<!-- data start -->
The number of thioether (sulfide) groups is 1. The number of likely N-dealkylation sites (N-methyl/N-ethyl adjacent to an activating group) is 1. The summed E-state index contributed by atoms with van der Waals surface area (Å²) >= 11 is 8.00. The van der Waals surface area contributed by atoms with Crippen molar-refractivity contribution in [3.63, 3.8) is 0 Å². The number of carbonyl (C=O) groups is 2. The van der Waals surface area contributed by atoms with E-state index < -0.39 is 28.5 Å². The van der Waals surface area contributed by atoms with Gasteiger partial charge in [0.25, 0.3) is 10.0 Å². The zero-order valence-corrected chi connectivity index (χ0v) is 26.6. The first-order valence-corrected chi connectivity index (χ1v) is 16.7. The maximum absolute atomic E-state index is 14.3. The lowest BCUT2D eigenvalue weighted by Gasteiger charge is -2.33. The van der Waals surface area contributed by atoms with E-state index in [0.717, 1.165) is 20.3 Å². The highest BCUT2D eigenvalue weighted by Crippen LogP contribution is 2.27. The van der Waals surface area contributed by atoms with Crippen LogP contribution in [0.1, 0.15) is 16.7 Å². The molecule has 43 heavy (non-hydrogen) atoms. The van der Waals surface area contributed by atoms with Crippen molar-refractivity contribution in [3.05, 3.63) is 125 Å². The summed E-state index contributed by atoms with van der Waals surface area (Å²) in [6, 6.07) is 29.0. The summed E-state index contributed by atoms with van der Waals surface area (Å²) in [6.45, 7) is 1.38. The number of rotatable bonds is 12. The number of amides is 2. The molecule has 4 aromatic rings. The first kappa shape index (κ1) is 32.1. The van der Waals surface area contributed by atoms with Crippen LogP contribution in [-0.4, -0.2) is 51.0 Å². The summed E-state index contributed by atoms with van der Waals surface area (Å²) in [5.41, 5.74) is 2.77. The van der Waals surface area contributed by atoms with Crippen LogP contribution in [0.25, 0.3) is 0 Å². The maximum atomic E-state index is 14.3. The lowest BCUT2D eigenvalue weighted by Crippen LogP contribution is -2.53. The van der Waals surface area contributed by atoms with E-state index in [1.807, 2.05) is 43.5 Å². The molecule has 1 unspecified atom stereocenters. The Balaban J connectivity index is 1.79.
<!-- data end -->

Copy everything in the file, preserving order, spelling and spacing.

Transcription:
The number of thioether (sulfide) groups is 1. The number of likely N-dealkylation sites (N-methyl/N-ethyl adjacent to an activating group) is 1. The summed E-state index contributed by atoms with van der Waals surface area (Å²) >= 11 is 8.00. The van der Waals surface area contributed by atoms with Crippen molar-refractivity contribution in [3.63, 3.8) is 0 Å². The number of carbonyl (C=O) groups is 2. The van der Waals surface area contributed by atoms with E-state index < -0.39 is 28.5 Å². The van der Waals surface area contributed by atoms with Gasteiger partial charge in [0.25, 0.3) is 10.0 Å². The zero-order valence-corrected chi connectivity index (χ0v) is 26.6. The first-order valence-corrected chi connectivity index (χ1v) is 16.7. The maximum absolute atomic E-state index is 14.3. The lowest BCUT2D eigenvalue weighted by Gasteiger charge is -2.33. The van der Waals surface area contributed by atoms with E-state index in [0.717, 1.165) is 20.3 Å². The highest BCUT2D eigenvalue weighted by Crippen LogP contribution is 2.27. The van der Waals surface area contributed by atoms with Crippen LogP contribution in [0.1, 0.15) is 16.7 Å². The molecule has 43 heavy (non-hydrogen) atoms. The van der Waals surface area contributed by atoms with Crippen molar-refractivity contribution in [3.05, 3.63) is 125 Å². The summed E-state index contributed by atoms with van der Waals surface area (Å²) in [6, 6.07) is 29.0. The summed E-state index contributed by atoms with van der Waals surface area (Å²) in [6.45, 7) is 1.38. The number of rotatable bonds is 12. The number of amides is 2. The molecule has 4 aromatic rings. The first kappa shape index (κ1) is 32.1. The van der Waals surface area contributed by atoms with Crippen LogP contribution in [-0.4, -0.2) is 51.0 Å². The summed E-state index contributed by atoms with van der Waals surface area (Å²) in [5.41, 5.74) is 2.77. The van der Waals surface area contributed by atoms with Crippen LogP contribution in [0.25, 0.3) is 0 Å². The maximum atomic E-state index is 14.3. The lowest BCUT2D eigenvalue weighted by Crippen LogP contribution is -2.53. The van der Waals surface area contributed by atoms with E-state index in [1.807, 2.05) is 43.5 Å². The molecule has 1 unspecified atom stereocenters. The Balaban J connectivity index is 1.79.